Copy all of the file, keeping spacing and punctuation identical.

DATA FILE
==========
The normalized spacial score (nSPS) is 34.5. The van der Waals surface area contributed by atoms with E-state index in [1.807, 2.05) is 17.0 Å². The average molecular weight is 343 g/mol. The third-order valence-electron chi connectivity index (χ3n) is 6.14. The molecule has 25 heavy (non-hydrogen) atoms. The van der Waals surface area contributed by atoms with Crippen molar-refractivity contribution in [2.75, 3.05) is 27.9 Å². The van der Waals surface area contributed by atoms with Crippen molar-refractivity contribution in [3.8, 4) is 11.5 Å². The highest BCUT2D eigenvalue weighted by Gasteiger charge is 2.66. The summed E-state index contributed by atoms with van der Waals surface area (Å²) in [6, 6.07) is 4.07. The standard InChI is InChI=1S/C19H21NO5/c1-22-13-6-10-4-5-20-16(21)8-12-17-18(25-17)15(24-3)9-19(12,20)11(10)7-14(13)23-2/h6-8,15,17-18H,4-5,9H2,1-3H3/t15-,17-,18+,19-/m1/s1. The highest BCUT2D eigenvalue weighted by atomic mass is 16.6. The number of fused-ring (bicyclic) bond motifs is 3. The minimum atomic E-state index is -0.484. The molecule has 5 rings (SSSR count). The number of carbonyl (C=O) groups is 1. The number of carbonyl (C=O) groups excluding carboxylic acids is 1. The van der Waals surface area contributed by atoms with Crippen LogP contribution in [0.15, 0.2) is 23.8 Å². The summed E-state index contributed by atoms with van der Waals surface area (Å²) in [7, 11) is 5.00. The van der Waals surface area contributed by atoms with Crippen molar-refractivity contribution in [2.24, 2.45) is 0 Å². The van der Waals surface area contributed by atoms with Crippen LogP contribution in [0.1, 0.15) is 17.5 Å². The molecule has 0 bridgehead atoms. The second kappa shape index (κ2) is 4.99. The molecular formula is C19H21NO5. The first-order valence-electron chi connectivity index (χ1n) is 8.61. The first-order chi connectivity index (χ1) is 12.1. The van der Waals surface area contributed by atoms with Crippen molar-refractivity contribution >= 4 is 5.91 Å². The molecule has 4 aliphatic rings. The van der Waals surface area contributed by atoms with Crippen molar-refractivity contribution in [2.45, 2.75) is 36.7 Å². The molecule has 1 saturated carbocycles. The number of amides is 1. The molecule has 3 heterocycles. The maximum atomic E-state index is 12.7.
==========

The normalized spacial score (nSPS) is 34.5. The van der Waals surface area contributed by atoms with E-state index in [1.807, 2.05) is 17.0 Å². The average molecular weight is 343 g/mol. The third-order valence-electron chi connectivity index (χ3n) is 6.14. The molecule has 25 heavy (non-hydrogen) atoms. The van der Waals surface area contributed by atoms with Crippen molar-refractivity contribution in [2.75, 3.05) is 27.9 Å². The van der Waals surface area contributed by atoms with Crippen molar-refractivity contribution in [3.8, 4) is 11.5 Å². The highest BCUT2D eigenvalue weighted by Gasteiger charge is 2.66. The summed E-state index contributed by atoms with van der Waals surface area (Å²) in [6, 6.07) is 4.07. The standard InChI is InChI=1S/C19H21NO5/c1-22-13-6-10-4-5-20-16(21)8-12-17-18(25-17)15(24-3)9-19(12,20)11(10)7-14(13)23-2/h6-8,15,17-18H,4-5,9H2,1-3H3/t15-,17-,18+,19-/m1/s1. The highest BCUT2D eigenvalue weighted by atomic mass is 16.6. The number of fused-ring (bicyclic) bond motifs is 3. The minimum atomic E-state index is -0.484. The molecule has 5 rings (SSSR count). The number of carbonyl (C=O) groups is 1. The number of carbonyl (C=O) groups excluding carboxylic acids is 1. The van der Waals surface area contributed by atoms with Crippen LogP contribution in [0.15, 0.2) is 23.8 Å². The summed E-state index contributed by atoms with van der Waals surface area (Å²) in [7, 11) is 5.00. The van der Waals surface area contributed by atoms with Crippen molar-refractivity contribution in [2.24, 2.45) is 0 Å². The van der Waals surface area contributed by atoms with Crippen LogP contribution in [0.1, 0.15) is 17.5 Å². The molecule has 0 bridgehead atoms. The second kappa shape index (κ2) is 4.99. The molecular formula is C19H21NO5. The first-order valence-electron chi connectivity index (χ1n) is 8.61. The first-order chi connectivity index (χ1) is 12.1. The van der Waals surface area contributed by atoms with Crippen molar-refractivity contribution >= 4 is 5.91 Å². The molecule has 4 aliphatic rings. The van der Waals surface area contributed by atoms with Crippen molar-refractivity contribution in [2.45, 2.75) is 36.7 Å². The molecule has 1 saturated carbocycles. The number of amides is 1. The molecule has 3 heterocycles. The maximum atomic E-state index is 12.7.